And so why invest in high risk, in innovation? The argument for it would be three-fold: to attract younger investors, to focus on the longevity and long-term stability of the company, and to be true to the core mission, which should be to treat health ailments. Maybe my experience is anecdotal, but at least to me it appears that investors in my parent’s generation (they’re 65) are far more likely to invest in, say Pfizer or GSK, than investors my age. They’re safe, they’ll do OK next quarter, but that picture is very murky a decade from now. Not to mention that younger investors no longer see drug companies as beneficial to human health. There’s nothing attractive for the average younger investor.

One of the saddest consequences of this reluctance to innovate, this focus on profit, is the impact on human health. Drug companies are far more willing to repackage old drugs and market the heck out of them, renewing their proprietary charges, than to find new drugs. And when the drug companies choose new drugs to invest in, they are going to look for “comeback” drugs, drugs that cure nothing but treat indefinitely. No new antibiotics are reaching market because there’s no incentive

1. Introduction
Pharmacogenomics experts have recognized that genomics-based approaches to drug discovery appear to suffer from some sort of information overload problem
(A. D. Roses, Burns, Chissoe, Middleton, & Jean, 2005, p. 179). More specifically, the explosion of human genomics information may have been outpaced by a concurrent explosion of noise within that data, leading to a significant attrition rate in the pharmaceutical pipeline (A. D. Roses et al., 2005, p. 179). However, it is not entirely clear how the concepts of information overload and signal-to-noise apply to information-based struggles in pharmacogenomics. In order to improve our understanding of the barriers to optimal use of pharmacogenomics information for drug discovery purposes we must first briefly unpack competing ideas about information overload and signal-to-noise and then contextualize the appropriate ideas within PGx-based drug discovery (henceforth PGx-DD).

2. Explaining Too Much Information in PGx-based Drug Discovery: Information Theory or Information Overload?

Genomics research pioneer and GSK Senior VP for Genomics Research Allen Roses has recently shed light on why pharmacogenomics-based approaches may not be optimal. According to Roses, who arguably is in a unique position to understand the problem, the central problem is one arising from information struggles. Roses writes,

What factors have limited target selection and drug discovery productivity? Although HTS technologies were successfully implemented and spectacular advances in mining chemical space have been made, the universe for selecting targets expanded, and in turn almost exploded with an inundation of information. Perhaps the best explanation for the initial modest success observed was the dramatic increase in the ‘noise-to-signal’ ratio, which led to a rise in the rate of attrition at considerable expense. The difficulty in making the translation from the identification of all genes to selecting specific disease-relevant targets for drug discovery was not realistically appreciated (A. D. Roses et al., 2005, p. 179).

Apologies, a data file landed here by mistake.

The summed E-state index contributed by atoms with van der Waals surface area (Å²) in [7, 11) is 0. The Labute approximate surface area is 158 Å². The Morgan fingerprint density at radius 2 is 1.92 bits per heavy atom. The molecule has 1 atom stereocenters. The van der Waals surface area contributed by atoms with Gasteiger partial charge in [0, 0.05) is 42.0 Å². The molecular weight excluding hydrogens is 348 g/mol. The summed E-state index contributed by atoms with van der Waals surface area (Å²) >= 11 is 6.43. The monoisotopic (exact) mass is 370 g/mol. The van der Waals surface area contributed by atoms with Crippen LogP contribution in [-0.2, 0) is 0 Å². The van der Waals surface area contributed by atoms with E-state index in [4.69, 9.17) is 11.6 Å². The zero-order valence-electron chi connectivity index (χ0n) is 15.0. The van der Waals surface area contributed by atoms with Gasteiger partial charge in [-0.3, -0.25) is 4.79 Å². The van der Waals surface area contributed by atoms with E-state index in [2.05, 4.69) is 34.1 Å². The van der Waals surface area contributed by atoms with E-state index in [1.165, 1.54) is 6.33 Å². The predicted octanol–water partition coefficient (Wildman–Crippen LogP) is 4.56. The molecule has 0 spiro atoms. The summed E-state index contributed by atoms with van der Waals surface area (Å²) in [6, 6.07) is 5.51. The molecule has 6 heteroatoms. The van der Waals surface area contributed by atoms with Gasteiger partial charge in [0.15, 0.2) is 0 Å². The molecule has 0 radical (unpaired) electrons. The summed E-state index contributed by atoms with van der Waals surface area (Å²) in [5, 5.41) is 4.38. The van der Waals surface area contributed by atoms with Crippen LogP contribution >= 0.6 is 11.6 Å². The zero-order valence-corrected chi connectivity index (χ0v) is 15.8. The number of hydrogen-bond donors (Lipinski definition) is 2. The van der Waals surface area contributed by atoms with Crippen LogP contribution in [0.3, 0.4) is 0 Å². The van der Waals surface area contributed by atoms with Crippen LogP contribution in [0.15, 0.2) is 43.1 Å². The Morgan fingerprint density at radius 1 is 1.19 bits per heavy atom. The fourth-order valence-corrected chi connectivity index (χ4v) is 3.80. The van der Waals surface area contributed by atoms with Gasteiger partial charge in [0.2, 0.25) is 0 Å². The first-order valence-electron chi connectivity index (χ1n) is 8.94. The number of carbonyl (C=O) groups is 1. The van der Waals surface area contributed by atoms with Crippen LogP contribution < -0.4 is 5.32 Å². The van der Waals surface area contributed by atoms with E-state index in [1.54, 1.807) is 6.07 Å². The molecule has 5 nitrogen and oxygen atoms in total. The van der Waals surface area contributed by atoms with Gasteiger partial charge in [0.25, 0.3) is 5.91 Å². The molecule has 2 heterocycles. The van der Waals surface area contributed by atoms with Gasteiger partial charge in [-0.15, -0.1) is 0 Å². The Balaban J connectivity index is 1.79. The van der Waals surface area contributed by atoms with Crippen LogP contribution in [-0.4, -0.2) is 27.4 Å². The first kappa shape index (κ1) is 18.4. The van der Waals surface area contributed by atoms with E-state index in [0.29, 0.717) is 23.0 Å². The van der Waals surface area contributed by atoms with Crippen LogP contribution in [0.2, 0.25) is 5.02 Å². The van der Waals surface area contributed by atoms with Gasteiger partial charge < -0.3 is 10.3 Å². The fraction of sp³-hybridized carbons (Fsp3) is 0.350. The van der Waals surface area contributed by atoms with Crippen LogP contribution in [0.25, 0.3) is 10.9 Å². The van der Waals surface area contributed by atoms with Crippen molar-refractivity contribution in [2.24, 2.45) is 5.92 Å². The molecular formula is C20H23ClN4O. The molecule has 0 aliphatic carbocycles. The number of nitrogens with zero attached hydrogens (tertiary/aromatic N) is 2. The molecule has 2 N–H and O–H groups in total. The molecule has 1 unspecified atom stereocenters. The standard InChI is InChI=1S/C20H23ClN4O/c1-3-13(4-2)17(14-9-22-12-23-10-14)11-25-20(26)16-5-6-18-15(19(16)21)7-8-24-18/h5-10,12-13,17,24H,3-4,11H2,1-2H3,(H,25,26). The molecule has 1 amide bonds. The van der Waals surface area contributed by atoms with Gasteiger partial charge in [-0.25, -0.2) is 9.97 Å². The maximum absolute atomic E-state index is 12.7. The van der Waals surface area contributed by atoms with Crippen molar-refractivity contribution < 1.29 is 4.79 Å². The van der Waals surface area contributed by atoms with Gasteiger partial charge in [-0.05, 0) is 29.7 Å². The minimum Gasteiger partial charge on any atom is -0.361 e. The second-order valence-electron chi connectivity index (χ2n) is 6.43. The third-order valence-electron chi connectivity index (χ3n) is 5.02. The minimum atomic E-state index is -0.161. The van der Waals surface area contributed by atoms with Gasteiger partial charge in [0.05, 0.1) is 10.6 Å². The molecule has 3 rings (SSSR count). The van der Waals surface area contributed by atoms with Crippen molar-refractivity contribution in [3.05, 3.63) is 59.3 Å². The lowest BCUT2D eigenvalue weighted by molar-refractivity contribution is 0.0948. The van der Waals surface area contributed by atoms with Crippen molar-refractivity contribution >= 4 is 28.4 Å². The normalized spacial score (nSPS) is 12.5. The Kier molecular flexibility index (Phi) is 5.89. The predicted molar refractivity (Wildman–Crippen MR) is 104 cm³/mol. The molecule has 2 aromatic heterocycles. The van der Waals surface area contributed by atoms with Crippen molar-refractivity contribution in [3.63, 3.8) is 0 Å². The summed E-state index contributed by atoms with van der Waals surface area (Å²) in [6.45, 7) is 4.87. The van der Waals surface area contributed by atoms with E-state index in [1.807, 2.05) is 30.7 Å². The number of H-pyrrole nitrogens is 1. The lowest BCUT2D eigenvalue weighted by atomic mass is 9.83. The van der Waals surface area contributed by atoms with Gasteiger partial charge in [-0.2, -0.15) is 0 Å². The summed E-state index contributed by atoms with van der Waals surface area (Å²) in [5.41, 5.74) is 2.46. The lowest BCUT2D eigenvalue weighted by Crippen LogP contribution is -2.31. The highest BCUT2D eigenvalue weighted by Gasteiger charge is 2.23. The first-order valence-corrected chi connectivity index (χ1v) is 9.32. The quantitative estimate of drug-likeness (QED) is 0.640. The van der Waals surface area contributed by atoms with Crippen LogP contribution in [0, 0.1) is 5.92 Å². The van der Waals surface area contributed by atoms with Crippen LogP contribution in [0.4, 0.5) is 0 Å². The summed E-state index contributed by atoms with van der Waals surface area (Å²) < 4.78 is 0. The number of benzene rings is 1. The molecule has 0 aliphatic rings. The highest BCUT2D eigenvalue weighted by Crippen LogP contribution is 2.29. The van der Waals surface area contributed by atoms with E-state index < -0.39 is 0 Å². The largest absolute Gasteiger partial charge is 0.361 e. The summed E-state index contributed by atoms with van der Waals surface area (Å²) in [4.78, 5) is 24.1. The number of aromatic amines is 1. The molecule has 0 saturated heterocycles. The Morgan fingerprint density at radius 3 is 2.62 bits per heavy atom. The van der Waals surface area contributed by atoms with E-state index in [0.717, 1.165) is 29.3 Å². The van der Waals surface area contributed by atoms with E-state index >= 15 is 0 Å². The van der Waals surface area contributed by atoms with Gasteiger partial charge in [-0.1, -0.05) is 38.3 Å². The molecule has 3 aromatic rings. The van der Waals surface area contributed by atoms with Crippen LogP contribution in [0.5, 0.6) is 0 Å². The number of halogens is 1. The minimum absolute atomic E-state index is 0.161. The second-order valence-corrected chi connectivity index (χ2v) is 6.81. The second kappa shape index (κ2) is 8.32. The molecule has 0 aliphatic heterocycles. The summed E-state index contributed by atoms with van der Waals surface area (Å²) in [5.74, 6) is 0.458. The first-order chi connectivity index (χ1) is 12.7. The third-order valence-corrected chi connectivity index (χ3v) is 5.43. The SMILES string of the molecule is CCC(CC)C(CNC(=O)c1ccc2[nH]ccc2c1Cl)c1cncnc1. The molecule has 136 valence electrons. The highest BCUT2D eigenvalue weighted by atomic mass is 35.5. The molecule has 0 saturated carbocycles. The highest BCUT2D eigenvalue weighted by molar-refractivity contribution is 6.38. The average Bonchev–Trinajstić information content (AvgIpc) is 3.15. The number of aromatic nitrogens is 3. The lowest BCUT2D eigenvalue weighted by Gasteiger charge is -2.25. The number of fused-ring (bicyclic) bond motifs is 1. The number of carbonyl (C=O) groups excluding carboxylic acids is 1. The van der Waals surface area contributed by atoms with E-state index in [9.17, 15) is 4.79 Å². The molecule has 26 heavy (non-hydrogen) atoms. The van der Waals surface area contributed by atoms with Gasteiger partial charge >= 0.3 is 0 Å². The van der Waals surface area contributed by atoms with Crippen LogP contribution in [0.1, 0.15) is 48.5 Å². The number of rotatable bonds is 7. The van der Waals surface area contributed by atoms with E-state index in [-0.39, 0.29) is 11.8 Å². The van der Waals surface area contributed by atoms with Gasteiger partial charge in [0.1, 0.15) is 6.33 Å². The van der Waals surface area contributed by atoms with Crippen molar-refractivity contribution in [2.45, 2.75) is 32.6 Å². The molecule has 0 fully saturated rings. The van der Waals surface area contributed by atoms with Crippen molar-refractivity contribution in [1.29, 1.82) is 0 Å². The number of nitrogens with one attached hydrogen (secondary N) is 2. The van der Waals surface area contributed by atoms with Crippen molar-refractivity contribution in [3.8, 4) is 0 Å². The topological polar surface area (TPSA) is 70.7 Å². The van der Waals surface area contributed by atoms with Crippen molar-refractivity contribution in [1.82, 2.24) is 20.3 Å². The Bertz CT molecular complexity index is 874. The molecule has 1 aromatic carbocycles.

What Roses calls the “noise-to-signal” ratio sounds like the problem of information overload, yet it also sounds as if it borrows from the language of Information Theory as put forth by Claude Shannon. Roses’ insight seems to corroborate Sean Ekins’ observation that already-extant data is not optimally utilized (2005). Pharmacogenomics is failing to deliver because PGx researchers and organizations utilizing PGx research have been unable to meet the information challenges concomitant with the explosion of data.

The language Allen Roses uses to describe struggles with information in the field of PGx-based drug discovery refers both to a signal-to-noise ratio and to information overload. The terminology appears, however, to be rather ambiguously utilized in the context of PGx-DD. “Noise-to-signal” seems to refer to Claude Shannon’s mathematical theory of communication (Shannon & Weaver, 1949) while the problems described by PGx professionals sound more like cognitive issues related to more formal notions of information overload.

2.1.Shannon’s Mathematical Theory of Communication
In 1948, Claude Shannon of Bell Labs completed work on his mathematical theory of communication. For so doing, Shannon is credited as fathering the field of Information Theory. It is from Shannon’s theory that the notion of signal-to-noise arises, among many other concepts crucial to any understanding of information. In his introduction to the ensuing book publication comprising Shannon’s work on the theory, Warren Weaver explains that the theory was supposed to deal with three distinct levels of communications problems, as follows:

Level A. How accurately can the symbols of communication be transmitted? (The technical problem.)

Level B. How precisely do the transmitted symbols convey the desired meaning? (The semantic problem.)

Level C. How effectively does the received meaning affect conduct in the desired way? (The effectiveness problem.) (Shannon & Weaver, 1949, p. 4)

Information in Shannon’s sense is not used in the ordinary sense of information. While by ‘information’ we ordinarily mean something akin to that which has already been said/written, Shannon means information in the sense of what may possibly be said (Shannon & Weaver, 1949, p. 8). For Shannon, information is a probable message sent over a channel (e.g., a telephone wire) and his concern is with describing general properties of the transmission and interpretation of such electronic signals.